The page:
In order to bear my testimony, I have to start at the beginning. I'm the daughter of a Jewish mother and an evangelical Christian father. They divorced when I was three and I was raised by my mother, who sent me to an orthodox Jewish day school. It was there that I learned that I was part of a proud people. I had a history and a story. When I was five, I spent several months carrying a baby doll of Moses around with me everywhere I went. I learned the Hebrew Alphabet along side the English one. I loved Judaism, and I continued to love it. When I would visit my father and he would make me go to church with him, I would slump in the pew, crying. Church was an alien place, full of strange smells and too-loud voices, and enormous social pressure to turn my back on who I knew myself to be. I had no interest in embracing my father's faith. What I knew to be true is that I was a Jew, and it was the most cherished part of who I was.
As I grew older, Judaism continued to be important. I taught Hebrew prayers to bat and bar mitzvah students. I taught religious school on sundays, and I yearned to become even more religious and to grow in my observance of the commandments.
But, several years ago, I moved to Madison to pursue a PhD in English. And everything felt different. I wasn't able to find a Jewish community that felt quite right. So, I took up yoga and meditation. I became flexible, and not just in my limbs, but in my thinking, too. Slowly but surely, adherence to Jewish law no longer felt meaningful. I didn't feel that God loved me any less if I drove on Shabbat or if I lit Sabbath candles after sundown. And once I no longer felt the pull of observance, the rest of Jewish ritual felt somehow empty. If I didn't feel that God's love for me was connected to strict adherence to Jewish law, then what was it all about? What was the point? And, most importantly, how was it bringing me closer to God?
The answer is that it wasn't, at least not for me. And being the spiritual seeker that I am, I decided that I needed to embrace other religious traditions, to try to access God in whatever way I could. I even visited a psychic who insisted that she couldn't get a read on me because my chakras required cleansing. So, I got my chakras cleansed, and after doing a quick google search online, I found a woman named Carol Tuttle. She was a Mormon who happened to write about chakras and energy healing. I felt oddly drawn to her, and so I read a book she had written entitled Remembering Wholeness, which talks about how each of us is a divine child of heavenly parents. She talked about the atonement, what she called at-one-ment. She taught me about Christ's love for us.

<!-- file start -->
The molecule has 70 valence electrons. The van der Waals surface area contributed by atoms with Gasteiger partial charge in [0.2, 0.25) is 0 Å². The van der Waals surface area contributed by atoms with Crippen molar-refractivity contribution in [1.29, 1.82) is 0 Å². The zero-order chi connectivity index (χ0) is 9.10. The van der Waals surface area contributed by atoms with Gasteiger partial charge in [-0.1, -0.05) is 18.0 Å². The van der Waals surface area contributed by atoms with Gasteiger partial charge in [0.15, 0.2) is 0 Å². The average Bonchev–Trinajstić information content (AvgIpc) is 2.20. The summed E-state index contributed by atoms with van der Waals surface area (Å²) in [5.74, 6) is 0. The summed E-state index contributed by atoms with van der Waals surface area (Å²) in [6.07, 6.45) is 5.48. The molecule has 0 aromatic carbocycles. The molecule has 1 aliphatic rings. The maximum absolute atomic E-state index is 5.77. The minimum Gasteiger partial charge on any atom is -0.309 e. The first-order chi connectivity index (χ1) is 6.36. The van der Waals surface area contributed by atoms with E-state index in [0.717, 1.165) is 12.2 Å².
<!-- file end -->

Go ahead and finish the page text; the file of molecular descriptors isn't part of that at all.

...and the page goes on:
And instead of turning away from a book that was filled with language that struck me as strange, uncomfortable, and even sacrilegious, I started to really think about Jesus, about his sacrifice, and for the first time in my life, instead of rejecting the possibility of a savior, I began to believe. About four months ago I sat my kind, gentle, but very Jewish husband down and tearfully confessed to him that I was a Christian and that I wanted very much to be a disciple of Christ.
I had no idea what this profound spiritual awakening meant for my life, for my marriage, or for my identity, but I knew that I craved Christ's light in my life. I also knew that I was terrified of calling myself a Christian and of going to a church like the ones my father had forced me to attend as a child.
It was then that I decided that I needed to explore Mormonism, and I wondered if it might provide me with a spiritual home, and a closer relationship to God. I remember telling a Mormon friend of mine that I had started to daydream about missionaries stopping by my house, at which point she told me that I didn't have to day dream, that this could definitely be arranged. And within a few days Elders Martell and Humble stopped by my house, sat on my porch, and gave me the book of Mormon. I was drawn to their goodness, their deep faith, and their astonishing patience with all of my questions. I loved our brainy conversations, and I loved what I was learning. Eternal progression, heavenly parents, forever families, a tight knit community that ministered to one another, and a faith that is necessarily accompanied by right action. I fell in love with Mormon theology, and with a big, bold, generous God. I felt a peace and excitement that I hadn't ever felt before. I found myself watching general conference talks, listening to hymns, and staring at images of temples.
I didn't have a vision, or a dream, but I still feel like something mystical happened. I felt Jesus knocking on the door of my heart, reminding me that he was here, even though I was scared and unsure of what it meant for me. My path to Mormonism feels extraordinary. If it hadn't been for a woman who told me that I needed to clear my chakras, or a new age Mormon lady in Utah, or a chance meeting with the sisters at a relief society event, or Sister Brewster's timid but prayerful invitation to be baptized, I wouldn't be here today.
But I am here. And I am so deeply grateful, to the missionaries, to divine timing, and to all of you who have welcomed me with such incredible kindness. I am so proud to be part of this community.